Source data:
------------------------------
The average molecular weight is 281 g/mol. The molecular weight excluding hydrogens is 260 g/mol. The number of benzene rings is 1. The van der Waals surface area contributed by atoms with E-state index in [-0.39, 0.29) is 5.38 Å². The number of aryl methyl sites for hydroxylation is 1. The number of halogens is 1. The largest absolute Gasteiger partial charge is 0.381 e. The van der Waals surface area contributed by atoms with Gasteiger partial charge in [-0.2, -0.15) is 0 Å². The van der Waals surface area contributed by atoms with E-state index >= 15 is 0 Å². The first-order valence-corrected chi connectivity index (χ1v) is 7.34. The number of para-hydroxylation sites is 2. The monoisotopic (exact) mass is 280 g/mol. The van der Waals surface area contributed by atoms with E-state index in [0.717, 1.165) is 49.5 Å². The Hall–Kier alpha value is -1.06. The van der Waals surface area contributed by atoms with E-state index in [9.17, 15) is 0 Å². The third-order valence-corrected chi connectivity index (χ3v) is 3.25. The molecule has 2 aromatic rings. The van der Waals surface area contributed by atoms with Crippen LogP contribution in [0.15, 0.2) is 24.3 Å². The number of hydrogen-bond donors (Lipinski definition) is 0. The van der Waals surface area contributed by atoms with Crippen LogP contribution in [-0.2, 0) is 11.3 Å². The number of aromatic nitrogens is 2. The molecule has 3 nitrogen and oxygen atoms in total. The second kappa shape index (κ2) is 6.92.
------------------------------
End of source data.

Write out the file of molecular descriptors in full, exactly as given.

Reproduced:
The average molecular weight is 281 g/mol. The molecular weight excluding hydrogens is 260 g/mol. The number of benzene rings is 1. The van der Waals surface area contributed by atoms with E-state index in [-0.39, 0.29) is 5.38 Å². The number of aryl methyl sites for hydroxylation is 1. The number of halogens is 1. The largest absolute Gasteiger partial charge is 0.381 e. The van der Waals surface area contributed by atoms with Gasteiger partial charge in [-0.2, -0.15) is 0 Å². The van der Waals surface area contributed by atoms with E-state index >= 15 is 0 Å². The first-order valence-corrected chi connectivity index (χ1v) is 7.34. The number of para-hydroxylation sites is 2. The monoisotopic (exact) mass is 280 g/mol. The van der Waals surface area contributed by atoms with E-state index in [0.717, 1.165) is 49.5 Å². The Hall–Kier alpha value is -1.06. The van der Waals surface area contributed by atoms with E-state index in [9.17, 15) is 0 Å². The third-order valence-corrected chi connectivity index (χ3v) is 3.25. The molecule has 2 aromatic rings. The van der Waals surface area contributed by atoms with Crippen LogP contribution in [0.15, 0.2) is 24.3 Å². The number of hydrogen-bond donors (Lipinski definition) is 0. The van der Waals surface area contributed by atoms with Crippen LogP contribution in [-0.2, 0) is 11.3 Å². The number of aromatic nitrogens is 2. The molecule has 3 nitrogen and oxygen atoms in total. The second kappa shape index (κ2) is 6.92.